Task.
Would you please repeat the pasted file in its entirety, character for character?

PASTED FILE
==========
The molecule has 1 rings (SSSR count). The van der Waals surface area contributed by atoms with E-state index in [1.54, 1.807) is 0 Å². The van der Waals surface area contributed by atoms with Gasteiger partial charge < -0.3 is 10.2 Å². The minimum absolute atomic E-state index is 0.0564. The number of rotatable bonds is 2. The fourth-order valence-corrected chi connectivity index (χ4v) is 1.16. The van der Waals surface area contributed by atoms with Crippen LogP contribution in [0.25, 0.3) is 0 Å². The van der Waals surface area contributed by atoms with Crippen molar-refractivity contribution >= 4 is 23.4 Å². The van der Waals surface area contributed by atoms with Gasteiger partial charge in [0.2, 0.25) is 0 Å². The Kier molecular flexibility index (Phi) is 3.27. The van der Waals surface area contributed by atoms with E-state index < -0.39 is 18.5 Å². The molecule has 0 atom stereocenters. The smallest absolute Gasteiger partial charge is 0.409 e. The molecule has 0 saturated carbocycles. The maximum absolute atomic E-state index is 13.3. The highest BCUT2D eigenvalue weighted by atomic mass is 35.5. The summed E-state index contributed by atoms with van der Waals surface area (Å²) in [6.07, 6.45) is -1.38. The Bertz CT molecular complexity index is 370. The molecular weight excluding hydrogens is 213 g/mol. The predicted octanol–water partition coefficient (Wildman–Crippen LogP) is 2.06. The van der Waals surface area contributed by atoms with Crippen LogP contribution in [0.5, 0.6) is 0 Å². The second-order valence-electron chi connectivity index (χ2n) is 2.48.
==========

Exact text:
The molecule has 1 rings (SSSR count). The van der Waals surface area contributed by atoms with E-state index in [1.54, 1.807) is 0 Å². The van der Waals surface area contributed by atoms with Gasteiger partial charge < -0.3 is 10.2 Å². The minimum absolute atomic E-state index is 0.0564. The number of rotatable bonds is 2. The fourth-order valence-corrected chi connectivity index (χ4v) is 1.16. The van der Waals surface area contributed by atoms with Crippen LogP contribution in [0.25, 0.3) is 0 Å². The van der Waals surface area contributed by atoms with Crippen molar-refractivity contribution >= 4 is 23.4 Å². The van der Waals surface area contributed by atoms with Gasteiger partial charge in [0.2, 0.25) is 0 Å². The Kier molecular flexibility index (Phi) is 3.27. The van der Waals surface area contributed by atoms with E-state index < -0.39 is 18.5 Å². The molecule has 0 atom stereocenters. The smallest absolute Gasteiger partial charge is 0.409 e. The molecule has 0 saturated carbocycles. The maximum absolute atomic E-state index is 13.3. The highest BCUT2D eigenvalue weighted by atomic mass is 35.5. The summed E-state index contributed by atoms with van der Waals surface area (Å²) in [6.07, 6.45) is -1.38. The Bertz CT molecular complexity index is 370. The molecular weight excluding hydrogens is 213 g/mol. The predicted octanol–water partition coefficient (Wildman–Crippen LogP) is 2.06. The van der Waals surface area contributed by atoms with Crippen LogP contribution in [0.5, 0.6) is 0 Å². The second-order valence-electron chi connectivity index (χ2n) is 2.48.